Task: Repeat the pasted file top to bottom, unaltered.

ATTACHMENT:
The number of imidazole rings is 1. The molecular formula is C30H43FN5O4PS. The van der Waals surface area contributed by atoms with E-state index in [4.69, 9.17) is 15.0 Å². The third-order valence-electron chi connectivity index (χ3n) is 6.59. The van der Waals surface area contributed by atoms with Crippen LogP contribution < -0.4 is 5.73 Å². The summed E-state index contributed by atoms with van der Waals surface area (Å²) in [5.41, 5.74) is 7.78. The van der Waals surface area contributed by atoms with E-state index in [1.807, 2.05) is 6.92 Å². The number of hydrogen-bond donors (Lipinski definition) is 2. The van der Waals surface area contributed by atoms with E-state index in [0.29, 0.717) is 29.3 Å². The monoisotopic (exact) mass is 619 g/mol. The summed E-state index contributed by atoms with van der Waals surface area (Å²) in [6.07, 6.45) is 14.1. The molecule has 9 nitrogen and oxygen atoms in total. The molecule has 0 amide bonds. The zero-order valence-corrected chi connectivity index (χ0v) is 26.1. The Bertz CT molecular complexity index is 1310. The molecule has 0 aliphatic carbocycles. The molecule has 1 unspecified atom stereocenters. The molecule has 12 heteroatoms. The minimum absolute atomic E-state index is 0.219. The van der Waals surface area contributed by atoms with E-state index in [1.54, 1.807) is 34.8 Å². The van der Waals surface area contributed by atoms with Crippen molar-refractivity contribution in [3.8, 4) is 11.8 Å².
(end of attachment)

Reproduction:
The number of imidazole rings is 1. The molecular formula is C30H43FN5O4PS. The van der Waals surface area contributed by atoms with E-state index in [4.69, 9.17) is 15.0 Å². The third-order valence-electron chi connectivity index (χ3n) is 6.59. The van der Waals surface area contributed by atoms with Crippen LogP contribution < -0.4 is 5.73 Å². The summed E-state index contributed by atoms with van der Waals surface area (Å²) in [5.41, 5.74) is 7.78. The van der Waals surface area contributed by atoms with E-state index in [1.807, 2.05) is 6.92 Å². The number of hydrogen-bond donors (Lipinski definition) is 2. The van der Waals surface area contributed by atoms with E-state index in [0.29, 0.717) is 29.3 Å². The monoisotopic (exact) mass is 619 g/mol. The summed E-state index contributed by atoms with van der Waals surface area (Å²) in [6.07, 6.45) is 14.1. The molecule has 9 nitrogen and oxygen atoms in total. The molecule has 0 amide bonds. The zero-order valence-corrected chi connectivity index (χ0v) is 26.1. The Bertz CT molecular complexity index is 1310. The molecule has 0 aliphatic carbocycles. The molecule has 1 unspecified atom stereocenters. The molecule has 12 heteroatoms. The minimum absolute atomic E-state index is 0.219. The van der Waals surface area contributed by atoms with E-state index in [1.54, 1.807) is 34.8 Å². The van der Waals surface area contributed by atoms with Crippen molar-refractivity contribution in [3.8, 4) is 11.8 Å².